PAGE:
Improving the description of instrumental sounds by using ontologies and automatic content analysis

TitleImproving the description of instrumental sounds by using ontologies and automatic content analysis
Publication TypeMaster Thesis
Year of Publication2012
AuthorsVaquero, C.
preprint/postprint documentfiles/publications/Carlos-Vaquero-Master-Thesis-2012.pdf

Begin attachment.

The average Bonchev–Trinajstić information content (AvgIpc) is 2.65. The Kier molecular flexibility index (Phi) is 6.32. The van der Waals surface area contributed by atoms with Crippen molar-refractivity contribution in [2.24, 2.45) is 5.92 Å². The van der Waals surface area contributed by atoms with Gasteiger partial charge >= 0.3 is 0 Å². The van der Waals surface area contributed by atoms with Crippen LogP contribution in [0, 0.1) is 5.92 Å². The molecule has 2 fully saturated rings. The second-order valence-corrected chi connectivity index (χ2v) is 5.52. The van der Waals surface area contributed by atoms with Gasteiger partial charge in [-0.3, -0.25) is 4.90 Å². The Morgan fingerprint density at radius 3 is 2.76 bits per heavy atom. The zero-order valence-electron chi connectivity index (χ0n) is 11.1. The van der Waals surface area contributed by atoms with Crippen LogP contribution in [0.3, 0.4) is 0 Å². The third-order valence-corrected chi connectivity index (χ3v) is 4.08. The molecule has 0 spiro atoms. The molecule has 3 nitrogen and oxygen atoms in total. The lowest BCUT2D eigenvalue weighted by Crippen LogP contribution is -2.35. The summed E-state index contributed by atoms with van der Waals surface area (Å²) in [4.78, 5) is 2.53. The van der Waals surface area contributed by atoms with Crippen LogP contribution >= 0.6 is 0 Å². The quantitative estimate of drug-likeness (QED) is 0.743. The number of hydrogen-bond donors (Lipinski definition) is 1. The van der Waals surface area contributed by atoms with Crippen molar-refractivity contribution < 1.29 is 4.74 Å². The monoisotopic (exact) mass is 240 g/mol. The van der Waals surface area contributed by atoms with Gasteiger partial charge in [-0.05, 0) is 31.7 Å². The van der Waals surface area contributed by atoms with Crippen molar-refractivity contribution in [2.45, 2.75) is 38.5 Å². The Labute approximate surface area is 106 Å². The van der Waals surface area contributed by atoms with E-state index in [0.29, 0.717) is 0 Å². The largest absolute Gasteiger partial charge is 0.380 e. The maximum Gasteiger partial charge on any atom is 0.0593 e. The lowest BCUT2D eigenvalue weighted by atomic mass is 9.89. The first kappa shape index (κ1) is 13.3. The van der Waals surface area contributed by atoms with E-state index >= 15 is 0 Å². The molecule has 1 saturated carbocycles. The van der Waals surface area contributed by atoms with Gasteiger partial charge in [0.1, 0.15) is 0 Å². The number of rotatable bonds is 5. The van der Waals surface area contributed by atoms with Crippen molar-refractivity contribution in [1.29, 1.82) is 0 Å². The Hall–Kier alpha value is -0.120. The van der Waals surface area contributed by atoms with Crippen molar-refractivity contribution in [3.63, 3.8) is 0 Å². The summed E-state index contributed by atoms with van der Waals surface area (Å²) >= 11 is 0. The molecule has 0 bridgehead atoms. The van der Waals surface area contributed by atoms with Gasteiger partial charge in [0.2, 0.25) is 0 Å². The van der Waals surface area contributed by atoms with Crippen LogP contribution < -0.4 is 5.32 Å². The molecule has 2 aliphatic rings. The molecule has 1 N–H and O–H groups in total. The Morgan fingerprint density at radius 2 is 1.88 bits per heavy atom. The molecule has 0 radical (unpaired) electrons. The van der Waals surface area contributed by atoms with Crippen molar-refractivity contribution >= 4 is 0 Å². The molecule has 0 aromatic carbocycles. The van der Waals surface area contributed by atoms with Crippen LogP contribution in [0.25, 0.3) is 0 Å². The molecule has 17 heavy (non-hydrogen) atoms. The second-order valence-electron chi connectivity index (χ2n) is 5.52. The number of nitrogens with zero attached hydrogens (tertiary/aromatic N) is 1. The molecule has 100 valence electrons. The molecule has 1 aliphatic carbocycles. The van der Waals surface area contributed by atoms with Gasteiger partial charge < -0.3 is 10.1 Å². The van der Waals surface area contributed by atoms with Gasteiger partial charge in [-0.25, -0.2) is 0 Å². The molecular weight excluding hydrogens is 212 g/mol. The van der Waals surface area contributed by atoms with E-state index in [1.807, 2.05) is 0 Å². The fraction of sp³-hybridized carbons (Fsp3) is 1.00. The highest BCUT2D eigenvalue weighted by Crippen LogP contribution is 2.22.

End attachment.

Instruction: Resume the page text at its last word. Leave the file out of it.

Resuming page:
AbstractBrowsing sound collections in a social database is a complex task when no uniformity in the classification of the sounds and tags is applied; the relation between tag concepts and sounds can vary extremely from one user to another, as well as the types of sounds associated to them. Social databases are environments that allow users to have many different approaches and classification systems when tagging their contents, since a sound can be described and tagged according to different characteristics and with different perspectives and purposes. Browsing through such databases is often complex and inaccurate, returning results are often very distant in either their sound characteristics or the tags being used. Collaborative sound databases are a perfect environment to study the problems derived from an inaccurate or a multidimensional description. Using an ontology as the basis of the classification tags applied to sounds, may not only ease the browsing of sounds through the collection, but also help to define common definitions within the community of its users. This thesis defines a methodology to build a sound collection by using a proposed ontology of tags and the content analysis of its sounds. A corpus of 700 samples has therefore been recorded, classified according to a designed ontology, integrated in the database and analyzed. In addition, similarity measures between content based descriptions and semantic descriptions of this sounds is defined by extracting six different models, providing the possibility of automatically describing eventual new sounds to be integrated within our collection. Finally, the proposed models are evaluated within three different experiments and a preliminary survey of expert users acceptance.